Year A Lent 5: Lazarus and other resurrections

Of course, they all would ask him about it, after the event. What was it like, being dead? Lazarus would tell them, “I don’t know what I can say to you about that. I can tell you what it was like to come back.
“You know, when you wake up but your dreams carry on, so that you can’t move your arms or your legs? I couldn’t move my eyelashes, let alone open my eyes. My mouth was sealed, my nostrils stuffed up with stale, sour bandages. I could hear him calling, and I had to get out there, I had to reach him. They make it sound, in the stories, as though I lifted to my feet as though pulled by an invisible string – nothing could be further from the truth. I was wrapped tightly like a swaddled newborn, and the best I could do was to roll and to squirm and to twist my way across the floor like a baby who has not yet learned how to crawl.
“When I reached the mouth of the cave, I could feel the sun’s warmth, hear the hissing breath of scores of men, and my sisters. I heard him again, telling them to unbind me, to set me free, and I have never been so grateful for the touch of a human hand.”
They would ask him, then, “What will you do now? What did you miss the first time around?”
Lazarus would get a faraway look in his eye. “I would awaken the sleepwalker, unbind his eyes. I would loosen the shackles of those bound by sin, or by fear. I would seek out and untie the ones who walk as though they are dead, because I have walked in their grave clothes.”

In a sermon preached in London in 1884, the Baptist minister Charles H. Spurgeon said,

In many things our Lord Jesus stands alone as a worker. No other can unite His voice with the fiat which says, “Lazarus, come forth!” Yet, in certain points of gracious operation, the Master associates His servants with Him, so that when Lazarus has come forth He says to them, “loose him, and let him go.” In the raising of the dead, He is alone, and therein majestic and Divine—in the loosing of the bound He is associated with them and still remains majestic—but His more prominent feature is condescension. How exceedingly kind it is of our Lord Jesus to permit His disciples to do some little thing in connection with His great deeds, so that they may be, “workers together with Him.”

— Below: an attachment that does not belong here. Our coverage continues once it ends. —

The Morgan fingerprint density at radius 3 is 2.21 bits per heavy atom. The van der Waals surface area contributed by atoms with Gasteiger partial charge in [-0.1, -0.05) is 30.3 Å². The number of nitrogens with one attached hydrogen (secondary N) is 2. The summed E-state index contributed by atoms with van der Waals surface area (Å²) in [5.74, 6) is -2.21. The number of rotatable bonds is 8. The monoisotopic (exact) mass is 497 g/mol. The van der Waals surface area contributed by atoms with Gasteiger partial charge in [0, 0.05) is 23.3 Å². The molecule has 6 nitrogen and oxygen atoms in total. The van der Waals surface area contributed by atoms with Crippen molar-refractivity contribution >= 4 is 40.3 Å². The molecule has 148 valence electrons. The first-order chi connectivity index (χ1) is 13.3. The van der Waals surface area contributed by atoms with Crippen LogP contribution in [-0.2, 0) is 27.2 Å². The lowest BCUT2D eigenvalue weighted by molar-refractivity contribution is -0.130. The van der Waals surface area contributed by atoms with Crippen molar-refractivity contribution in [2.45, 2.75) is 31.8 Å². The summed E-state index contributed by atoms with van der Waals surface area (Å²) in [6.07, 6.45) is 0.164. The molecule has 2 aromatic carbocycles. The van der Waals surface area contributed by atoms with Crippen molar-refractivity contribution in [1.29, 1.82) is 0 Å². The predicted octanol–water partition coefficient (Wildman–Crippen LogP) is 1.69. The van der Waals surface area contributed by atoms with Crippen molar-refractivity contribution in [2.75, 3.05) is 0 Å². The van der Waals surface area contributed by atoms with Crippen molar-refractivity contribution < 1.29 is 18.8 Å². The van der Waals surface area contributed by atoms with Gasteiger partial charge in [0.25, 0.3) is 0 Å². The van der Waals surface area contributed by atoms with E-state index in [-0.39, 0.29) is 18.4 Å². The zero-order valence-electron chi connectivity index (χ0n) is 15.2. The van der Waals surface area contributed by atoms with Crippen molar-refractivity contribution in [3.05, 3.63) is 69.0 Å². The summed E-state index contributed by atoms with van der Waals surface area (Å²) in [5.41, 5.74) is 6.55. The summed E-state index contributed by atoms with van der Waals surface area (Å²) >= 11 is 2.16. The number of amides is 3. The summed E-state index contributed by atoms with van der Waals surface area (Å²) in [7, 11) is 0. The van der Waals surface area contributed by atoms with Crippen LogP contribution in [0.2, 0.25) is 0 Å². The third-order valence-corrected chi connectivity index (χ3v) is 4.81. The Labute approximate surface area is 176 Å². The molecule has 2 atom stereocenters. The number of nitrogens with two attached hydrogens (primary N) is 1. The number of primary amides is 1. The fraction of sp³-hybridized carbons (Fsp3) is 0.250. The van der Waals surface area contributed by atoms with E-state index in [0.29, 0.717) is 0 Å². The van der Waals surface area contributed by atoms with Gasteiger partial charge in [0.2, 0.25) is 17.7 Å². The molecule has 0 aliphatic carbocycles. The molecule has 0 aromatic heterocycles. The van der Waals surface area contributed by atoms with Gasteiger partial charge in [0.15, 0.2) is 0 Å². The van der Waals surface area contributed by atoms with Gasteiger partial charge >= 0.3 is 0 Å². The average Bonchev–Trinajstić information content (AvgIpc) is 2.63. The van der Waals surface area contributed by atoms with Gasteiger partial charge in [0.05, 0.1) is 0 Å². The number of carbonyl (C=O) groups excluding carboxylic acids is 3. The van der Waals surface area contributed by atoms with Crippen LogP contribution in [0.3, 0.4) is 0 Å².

Sometimes, something happens that stops us in our tracks. It may be the end of a relationship, a betrayal. Someone does a thing that makes us wonder if we ever really knew them. Or I do something that shakes my own self-image, makes me wonder about myself. Somebody dies, and you feel as though they might just as well lay you out right alongside them.

We wonder, can these dry bones live?

And yet, God demands our life, our resurrection. Lazarus had no more choice to resist the pull of Jesus’ command to live than the dry bones on the valley floor. Life goes on, and we go right on with it.

The question becomes, then, not one of whether to live or to die, but whether to live wrapped in a shroud or clothed in life.

Spurgeon went on:

A notable miracle was unquestionably worked, but it required a finishing touch. The man was wholly raised, but not wholly freed! Look, here is a living man in the garments of death! That napkin and other grave clothes were altogether congruous with death, but they were much out of place when Lazarus began to live again! It is a wretched sight to see a living man wearing his shroud. … Such was their condition that unless you observed carefully, you would think them still dead. And yet within them the lamp of heavenly Life was burning. Some said, “He is dead, look at his garments.” But the more spiritual cried, “He is not dead, but these bands must be loosed.”